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  3. The road to hell is paved with good intentions. This is shocking, disturbing, and disgusting. How on earth have we let things get this bad?

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  4. M-R

     /  2015/01/28

    I suspect I am, OB … 😐

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  5. Margaret-Rose, with the games some parents are now playing, they don’t make busses (double ss intended) big enough.

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  6. How’d that mother stay on the outside, Babe? So sad and infuriating all wrapped up in one big mess.

    Liked by 1 person

    Reply
    • Almost everything about my five years of teaching in public school was infuriating. The teachers who left my sons’ parochial school for the public school system would up coming back, telling us “It’s a waste of time to try teaching out there.”

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      Reply
      • That is so worrisome, Babe. Really.

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        Reply
        • Sorry, Mark. It’s the truth. It’s not that I wasn’t successful at teaching my students. I was. I was kinda awesome, eventually. It’s that I…”saved”, possibly, three a year. And that next year, it is unlikely all three remained so. These posts are all gonna be pretty grim. Just truth, and nuthin’ but the truth.

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          • Sometimes the truth really hurts, Babe.

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            Reply
            • Yeah, I probably won’t pull up my stats with any of THESE posts, huh?

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            • You might start some verbal warfare. It could be a hot topic.

              Liked by 1 person

            • I wish it WOULD become a hot topic, whether from my posts unlikely–low readership PLUS the newbie error I just discovered this eve: my Train post had some links that are dogging the entire web down, apparently–anyone going to my Home page has time to wait for a train : ) –or anyone’s.

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            • I link to stuff all the time. What train link bogged your home page down? Curious.

              I’m surprised you say you have low readership. Your posts rock, Babe.

              Liked by 1 person

            • You are the third person today to praise my writing, sir. I am feeling pleased, honored, humbled, happy…

              Thank you, Mark. Maybe tonight, I can sleep without that bite guard : )

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            • Go for it, Babe. Au naturel. 😮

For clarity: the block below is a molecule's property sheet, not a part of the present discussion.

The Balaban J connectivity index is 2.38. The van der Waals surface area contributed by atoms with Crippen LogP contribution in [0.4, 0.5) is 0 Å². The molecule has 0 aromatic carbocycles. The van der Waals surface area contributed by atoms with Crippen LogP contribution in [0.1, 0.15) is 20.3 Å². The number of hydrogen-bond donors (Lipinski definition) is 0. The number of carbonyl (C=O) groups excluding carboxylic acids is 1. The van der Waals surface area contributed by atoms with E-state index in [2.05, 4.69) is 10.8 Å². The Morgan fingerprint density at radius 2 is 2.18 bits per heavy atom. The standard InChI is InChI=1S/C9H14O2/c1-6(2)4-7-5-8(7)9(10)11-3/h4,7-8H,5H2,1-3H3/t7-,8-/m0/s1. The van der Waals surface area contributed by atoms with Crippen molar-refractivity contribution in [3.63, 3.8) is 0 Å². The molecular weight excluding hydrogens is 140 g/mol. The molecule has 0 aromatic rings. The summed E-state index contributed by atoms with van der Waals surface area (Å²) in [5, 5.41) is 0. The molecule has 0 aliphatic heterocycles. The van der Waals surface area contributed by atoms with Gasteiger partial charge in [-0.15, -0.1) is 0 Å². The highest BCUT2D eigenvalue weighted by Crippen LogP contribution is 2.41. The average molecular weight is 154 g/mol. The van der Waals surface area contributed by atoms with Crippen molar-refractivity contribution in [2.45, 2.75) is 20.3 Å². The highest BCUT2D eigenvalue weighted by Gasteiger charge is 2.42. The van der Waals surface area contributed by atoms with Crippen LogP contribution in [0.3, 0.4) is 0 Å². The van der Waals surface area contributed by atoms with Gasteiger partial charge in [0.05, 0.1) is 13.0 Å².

Liked by 1 person

            • BTW, I am guessing it’s a link. All I can tell is it’s the train post, and no pics are humongous, and that’s the first post I’ve outlinked from in ages, so… I’ll track it down later. Too tired to do anything except fun stuff now.

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            • The way WordPress reacts sometimes is a mystery, and I’m one month away from my two-year anniversary of my blog, Babe. When I think I know why things are acting as they do, it turns out I don’t. Intuitively, yeah, if the link you connected to is in someway baulky, that may be the culprit. But who the heck knows. I am a one of those who started wrting stories on a manual typewriter. 🙂

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            • Good morning, Mark! I give up. I can’t track (heh-heh) it down. I’m not even sure it’s solely that post. I just know that the blog now seriously dogs it, and it didn’t before. I have a super-slow connection at home, and it really shows here. On my phone, all is great.

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            • It could be your computer, not your blog, Babe. Is it doing it to everybody’s home page, or just your’s?

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            • Logical Q, but it’s my blog and not others’, and new behavior vs. past. I can’t do side-by-side compare–Oh, wait: Yes–I can! Good idea, Mark. I can at least find that much out. But for slow connections, def. doggy. Although…I’m not at home but will recheck later: Now that the train post is scrolled off the Home screen, I think, by the new post, the dogginess may be doggone. : )

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            • I am very glad to be your talking pal for this, Babe. We gotta get the dogginess off the home page.